Q: When faced with the challenges of running this school how do you encourage your people?

A: I try to encourage people to really grab on to the concept that there is a solution no matter what kind of challenge we are confronted with. We tend to think about future possibilities or potentials based on our perceptions today. I like to challenge people to say, “Yes, that’s a constraint today, if we were somehow able to remove that constraint and to forget that it even existed, could we succeed here?”

Q: What helped shape your philosophy on leadership?

A: I was lucky enough to attend a program at The Pacific Institute, based out of Seattle, delivered by Lou Tice. Tice, who started his career as a high school teacher, did a lot of research around leadership potential, cognitive psychology and sports psychology. He took the psychological theories about how our minds operate and translated them into laymen’s terms, into stories. He was a storyteller. It was a great program and it really completely transformed the person I am. Not just the kind of employee or leader that I am, but the kind of father and the kind of person I am in the community. I look at things so differently as a result of this program.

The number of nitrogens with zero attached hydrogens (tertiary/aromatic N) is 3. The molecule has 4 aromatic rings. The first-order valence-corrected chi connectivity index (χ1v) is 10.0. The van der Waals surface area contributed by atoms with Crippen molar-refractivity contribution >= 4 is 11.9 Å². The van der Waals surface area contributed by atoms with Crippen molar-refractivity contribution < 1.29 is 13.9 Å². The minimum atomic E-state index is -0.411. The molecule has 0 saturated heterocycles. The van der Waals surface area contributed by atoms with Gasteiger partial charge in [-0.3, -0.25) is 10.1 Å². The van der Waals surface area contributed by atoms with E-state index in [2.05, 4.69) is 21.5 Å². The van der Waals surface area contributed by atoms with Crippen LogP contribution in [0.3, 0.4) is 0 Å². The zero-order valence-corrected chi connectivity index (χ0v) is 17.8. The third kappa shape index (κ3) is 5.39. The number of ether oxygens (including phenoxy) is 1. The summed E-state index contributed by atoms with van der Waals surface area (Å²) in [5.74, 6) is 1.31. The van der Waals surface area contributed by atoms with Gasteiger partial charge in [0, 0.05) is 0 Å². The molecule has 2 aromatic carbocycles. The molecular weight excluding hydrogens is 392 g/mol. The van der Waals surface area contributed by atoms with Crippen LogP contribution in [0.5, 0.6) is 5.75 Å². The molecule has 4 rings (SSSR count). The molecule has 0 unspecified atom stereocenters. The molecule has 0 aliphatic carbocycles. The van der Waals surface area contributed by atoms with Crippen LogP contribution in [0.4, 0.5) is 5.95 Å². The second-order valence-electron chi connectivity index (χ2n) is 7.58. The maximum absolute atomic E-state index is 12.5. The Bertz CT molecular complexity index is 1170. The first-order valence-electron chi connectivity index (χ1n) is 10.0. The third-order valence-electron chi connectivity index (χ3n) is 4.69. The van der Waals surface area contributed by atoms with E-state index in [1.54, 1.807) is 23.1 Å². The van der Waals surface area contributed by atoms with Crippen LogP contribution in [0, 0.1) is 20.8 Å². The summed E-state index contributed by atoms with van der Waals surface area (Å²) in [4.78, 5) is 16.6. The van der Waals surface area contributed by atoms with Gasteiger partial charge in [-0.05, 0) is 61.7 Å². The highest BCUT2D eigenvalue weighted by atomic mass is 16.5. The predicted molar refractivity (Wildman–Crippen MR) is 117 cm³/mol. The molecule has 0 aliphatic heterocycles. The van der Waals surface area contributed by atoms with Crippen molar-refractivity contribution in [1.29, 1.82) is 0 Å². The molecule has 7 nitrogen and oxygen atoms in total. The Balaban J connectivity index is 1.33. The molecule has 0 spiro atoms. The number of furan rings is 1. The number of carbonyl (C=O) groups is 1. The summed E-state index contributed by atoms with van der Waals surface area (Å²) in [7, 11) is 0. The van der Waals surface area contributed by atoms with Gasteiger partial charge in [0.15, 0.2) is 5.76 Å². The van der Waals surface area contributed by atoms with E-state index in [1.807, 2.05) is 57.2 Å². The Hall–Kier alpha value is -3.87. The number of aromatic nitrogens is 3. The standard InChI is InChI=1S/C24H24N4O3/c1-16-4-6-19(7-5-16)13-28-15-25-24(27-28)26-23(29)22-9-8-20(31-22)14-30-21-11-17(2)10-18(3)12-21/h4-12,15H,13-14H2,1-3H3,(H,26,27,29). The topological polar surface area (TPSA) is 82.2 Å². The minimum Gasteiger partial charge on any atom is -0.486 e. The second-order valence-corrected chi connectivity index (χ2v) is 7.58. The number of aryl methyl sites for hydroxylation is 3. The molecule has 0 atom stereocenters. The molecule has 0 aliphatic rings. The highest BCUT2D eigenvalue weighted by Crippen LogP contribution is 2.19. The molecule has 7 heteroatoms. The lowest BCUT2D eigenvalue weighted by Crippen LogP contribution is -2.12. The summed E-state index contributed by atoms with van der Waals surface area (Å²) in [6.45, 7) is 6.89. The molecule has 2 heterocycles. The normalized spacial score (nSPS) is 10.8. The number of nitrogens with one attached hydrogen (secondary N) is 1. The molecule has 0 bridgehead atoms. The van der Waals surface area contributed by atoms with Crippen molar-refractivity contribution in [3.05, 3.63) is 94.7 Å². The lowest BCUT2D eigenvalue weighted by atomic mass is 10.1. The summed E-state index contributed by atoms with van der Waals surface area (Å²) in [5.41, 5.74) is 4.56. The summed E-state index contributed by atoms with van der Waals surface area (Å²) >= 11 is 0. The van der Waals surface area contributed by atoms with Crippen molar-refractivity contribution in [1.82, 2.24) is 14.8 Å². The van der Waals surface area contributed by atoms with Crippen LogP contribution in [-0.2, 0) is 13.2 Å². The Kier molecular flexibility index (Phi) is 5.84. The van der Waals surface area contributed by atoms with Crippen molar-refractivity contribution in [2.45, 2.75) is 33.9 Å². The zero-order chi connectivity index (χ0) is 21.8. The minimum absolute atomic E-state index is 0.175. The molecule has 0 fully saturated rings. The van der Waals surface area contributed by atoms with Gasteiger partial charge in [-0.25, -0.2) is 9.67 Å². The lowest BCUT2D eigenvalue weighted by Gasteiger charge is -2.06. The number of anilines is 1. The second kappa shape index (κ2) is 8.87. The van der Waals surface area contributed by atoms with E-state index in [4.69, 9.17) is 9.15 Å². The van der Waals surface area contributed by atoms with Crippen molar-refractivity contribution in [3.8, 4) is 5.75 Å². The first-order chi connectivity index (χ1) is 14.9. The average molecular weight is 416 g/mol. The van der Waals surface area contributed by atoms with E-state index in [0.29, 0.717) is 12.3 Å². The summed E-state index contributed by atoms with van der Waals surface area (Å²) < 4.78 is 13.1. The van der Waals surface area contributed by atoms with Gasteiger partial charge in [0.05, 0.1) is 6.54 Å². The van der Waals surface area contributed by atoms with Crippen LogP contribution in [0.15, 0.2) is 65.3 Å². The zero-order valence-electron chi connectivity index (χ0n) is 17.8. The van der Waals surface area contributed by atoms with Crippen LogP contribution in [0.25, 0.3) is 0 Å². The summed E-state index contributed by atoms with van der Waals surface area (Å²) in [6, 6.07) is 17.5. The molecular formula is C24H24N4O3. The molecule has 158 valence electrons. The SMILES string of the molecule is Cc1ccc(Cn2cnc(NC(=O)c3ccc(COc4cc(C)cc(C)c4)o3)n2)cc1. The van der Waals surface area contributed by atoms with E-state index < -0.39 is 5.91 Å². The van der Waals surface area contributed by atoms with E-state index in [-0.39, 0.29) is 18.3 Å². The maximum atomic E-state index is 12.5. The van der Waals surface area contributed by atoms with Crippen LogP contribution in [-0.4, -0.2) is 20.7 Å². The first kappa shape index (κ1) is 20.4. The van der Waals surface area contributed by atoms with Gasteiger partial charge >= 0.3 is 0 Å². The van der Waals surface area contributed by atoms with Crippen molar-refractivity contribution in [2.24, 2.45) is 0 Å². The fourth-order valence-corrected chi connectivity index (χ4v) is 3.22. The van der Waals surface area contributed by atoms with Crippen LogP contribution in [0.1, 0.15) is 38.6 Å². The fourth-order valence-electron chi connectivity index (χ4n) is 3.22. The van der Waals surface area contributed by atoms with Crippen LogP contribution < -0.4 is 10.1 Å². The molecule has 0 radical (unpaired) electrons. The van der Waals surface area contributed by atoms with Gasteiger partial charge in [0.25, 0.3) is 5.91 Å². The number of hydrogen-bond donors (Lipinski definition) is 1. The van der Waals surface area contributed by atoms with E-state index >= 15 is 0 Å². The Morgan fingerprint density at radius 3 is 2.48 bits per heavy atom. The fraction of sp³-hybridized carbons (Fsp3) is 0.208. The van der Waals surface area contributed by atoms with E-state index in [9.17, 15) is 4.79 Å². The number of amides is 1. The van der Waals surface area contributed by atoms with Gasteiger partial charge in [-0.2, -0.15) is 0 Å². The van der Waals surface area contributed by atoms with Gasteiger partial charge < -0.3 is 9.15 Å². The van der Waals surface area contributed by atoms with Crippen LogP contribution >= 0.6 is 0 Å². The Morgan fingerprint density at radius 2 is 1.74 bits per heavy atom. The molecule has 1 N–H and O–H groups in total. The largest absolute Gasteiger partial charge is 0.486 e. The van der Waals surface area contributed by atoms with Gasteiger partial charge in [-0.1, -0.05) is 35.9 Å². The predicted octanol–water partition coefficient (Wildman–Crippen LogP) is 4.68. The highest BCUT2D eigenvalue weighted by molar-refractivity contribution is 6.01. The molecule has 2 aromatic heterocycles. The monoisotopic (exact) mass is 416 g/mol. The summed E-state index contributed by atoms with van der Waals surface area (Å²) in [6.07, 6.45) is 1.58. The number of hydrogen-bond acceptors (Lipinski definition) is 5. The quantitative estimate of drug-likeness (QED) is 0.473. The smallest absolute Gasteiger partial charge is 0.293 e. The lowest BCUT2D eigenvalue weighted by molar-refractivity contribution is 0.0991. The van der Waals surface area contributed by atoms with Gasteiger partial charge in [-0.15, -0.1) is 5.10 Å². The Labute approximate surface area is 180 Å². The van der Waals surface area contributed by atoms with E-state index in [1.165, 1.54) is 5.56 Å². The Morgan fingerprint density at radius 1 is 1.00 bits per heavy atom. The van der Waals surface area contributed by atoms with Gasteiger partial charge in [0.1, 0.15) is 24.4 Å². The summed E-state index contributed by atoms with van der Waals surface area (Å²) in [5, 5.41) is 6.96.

Q: So that experience was transformational for you, it totally changed your perspective on how you lead?

A: Yes, it really did. And since then, this philosophy has become second nature.

Q: What are the toughest decisions you have to make as a leader at Touchstone?

A: I recognize that every parent is looking out for their individual child and I can’t possibly fault a parent for that, it’s their job as a parent. But, sometimes as a school, we need to make a decision that is right for the entire school. Now having said that, I really strongly believe that we have never made a decision that is not right for the individual child, but the parents have not always agreed with that. It can be tough trying to explain to a parent that this is actually the best decision for your child, for the whole class and for the whole school.

Q: Ultimately, what is it that you want for your clients/students?

A: There is no way we can teach these kids everything they need to know going into the 21st century. Things change too quickly, there is too much out there. We can give them a really solid foundation, though. We can get them jazzed about learning – “Wow this is cool.” If we can get them excited about learning, then they are going to be lifelong learners and they are going to learn, adapt and change with the 21st Century, and not get left behind.

Q: You have a lot of great quotes on your office wall, which one sums it all up for you?

A: I always point to this quote: “Education is not the filling of the bucket, but the lighting of the fire” by William Butler Yeats.

Dave Veale is a business and leadership coach and founder of Vision Coaching Inc. in Saint John. He can be reached by email at Dave@VisionCoachingInc.com. His column appears every other Thursday. To read past columns go to www.LeadershipUnleashed.ca

Published February 24, 2011 in the Telegraph Journal